Oh the stories! The wild successes, disasters,
frauds, surreal methods, beautiful workmanship, cheap
short-cuts, clever innovations, bone-headed mistakes.
That's the interesting thing about building a home in
the Baja. There's absolutely no common level of workmanship,
no minimum height for the highjump bar. A man who has
spent the last thirty years of his life pulling nets into
his panga will present himself as an expert framer or
a gyprock Rembrandt. Funny thing is, he might
An American friend once mentioned he would
like a thatched palapa built in his backyard. I asked
Carlos, a long-time Mexican friend, if he could do the
"Por supuesto," Carlos replied.
"Of course." He gave me a look that seemed to
question the intelligence of my inquiry.
I delivered Carlos to the American's home
and some weeks later heard the story.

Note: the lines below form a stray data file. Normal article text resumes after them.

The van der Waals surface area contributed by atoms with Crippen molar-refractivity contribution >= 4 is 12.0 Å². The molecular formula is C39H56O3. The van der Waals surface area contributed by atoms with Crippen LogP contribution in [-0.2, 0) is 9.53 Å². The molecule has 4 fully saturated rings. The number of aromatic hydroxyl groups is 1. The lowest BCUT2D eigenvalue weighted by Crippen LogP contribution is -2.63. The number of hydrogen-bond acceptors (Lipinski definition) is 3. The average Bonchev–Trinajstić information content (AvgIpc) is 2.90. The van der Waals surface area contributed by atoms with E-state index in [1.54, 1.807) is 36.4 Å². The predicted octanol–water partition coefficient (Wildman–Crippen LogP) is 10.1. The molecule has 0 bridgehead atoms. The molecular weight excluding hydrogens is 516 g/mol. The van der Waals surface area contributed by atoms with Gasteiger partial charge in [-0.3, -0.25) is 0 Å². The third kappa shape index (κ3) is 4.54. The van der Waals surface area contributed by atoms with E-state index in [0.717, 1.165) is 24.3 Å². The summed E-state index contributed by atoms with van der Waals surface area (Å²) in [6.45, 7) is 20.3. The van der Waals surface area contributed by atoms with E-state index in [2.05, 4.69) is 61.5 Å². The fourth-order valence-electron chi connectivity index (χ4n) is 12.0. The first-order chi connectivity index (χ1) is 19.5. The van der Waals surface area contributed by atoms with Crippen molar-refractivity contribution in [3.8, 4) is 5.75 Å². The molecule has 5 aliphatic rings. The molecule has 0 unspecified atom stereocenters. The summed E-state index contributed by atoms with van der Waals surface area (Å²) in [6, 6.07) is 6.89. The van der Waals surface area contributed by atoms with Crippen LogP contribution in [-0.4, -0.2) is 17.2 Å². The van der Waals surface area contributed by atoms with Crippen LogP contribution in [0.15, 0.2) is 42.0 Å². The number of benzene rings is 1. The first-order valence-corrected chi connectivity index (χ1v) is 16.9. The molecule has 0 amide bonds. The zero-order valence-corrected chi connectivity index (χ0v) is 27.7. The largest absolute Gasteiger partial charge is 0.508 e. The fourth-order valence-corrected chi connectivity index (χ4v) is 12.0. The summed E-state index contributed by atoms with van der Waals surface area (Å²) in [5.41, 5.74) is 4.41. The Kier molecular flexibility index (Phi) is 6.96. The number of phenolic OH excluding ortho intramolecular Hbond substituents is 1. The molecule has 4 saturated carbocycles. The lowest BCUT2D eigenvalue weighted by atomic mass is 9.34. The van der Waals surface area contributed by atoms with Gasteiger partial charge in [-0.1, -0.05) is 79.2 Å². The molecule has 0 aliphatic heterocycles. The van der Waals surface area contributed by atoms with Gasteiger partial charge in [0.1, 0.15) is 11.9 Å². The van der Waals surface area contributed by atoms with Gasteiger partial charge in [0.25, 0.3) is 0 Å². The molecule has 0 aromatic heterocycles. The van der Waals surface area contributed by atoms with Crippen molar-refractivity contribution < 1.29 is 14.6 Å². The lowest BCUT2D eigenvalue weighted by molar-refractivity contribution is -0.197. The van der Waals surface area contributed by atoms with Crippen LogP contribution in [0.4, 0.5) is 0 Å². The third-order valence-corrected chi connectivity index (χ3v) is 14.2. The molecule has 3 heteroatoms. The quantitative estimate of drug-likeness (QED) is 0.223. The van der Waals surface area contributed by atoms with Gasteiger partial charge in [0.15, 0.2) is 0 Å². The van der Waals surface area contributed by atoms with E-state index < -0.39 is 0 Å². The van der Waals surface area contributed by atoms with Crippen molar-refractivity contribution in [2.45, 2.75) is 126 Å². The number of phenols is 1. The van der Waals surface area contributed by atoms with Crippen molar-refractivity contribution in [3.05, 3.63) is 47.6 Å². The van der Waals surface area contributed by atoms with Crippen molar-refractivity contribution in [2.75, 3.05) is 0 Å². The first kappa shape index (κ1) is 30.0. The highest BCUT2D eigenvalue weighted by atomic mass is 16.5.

The American shook his head sadly. "I
knew I was in trouble when Carlos started climbing the
ladder," he said. "Somehow he ended up standing
on his own foot." The American laughed, remembering
the scene. "There he was halfway up the ladder, yanking
away with his trapped foot when all he had to do was lift
the other one. Just between you and me, I don't think
he's ever seen a hammer before. But he's a helluva nice
guy so I let him build it anyway."
I looked at the finished product. Carlos'
thatched palapa looked like a Tennessee William's character
in a rainstorm. It was truly sick and tragic. Eventually
the American had to "put it down" and build
Blueroadrunner will carry stories from people
who've had large or small building projects in the area.
The content of these pieces in no way reflects the views
of Blueroadrunner. These stories are presented "as
is". Blueroadrunner takes no responsibility for their
veracity or accuracy.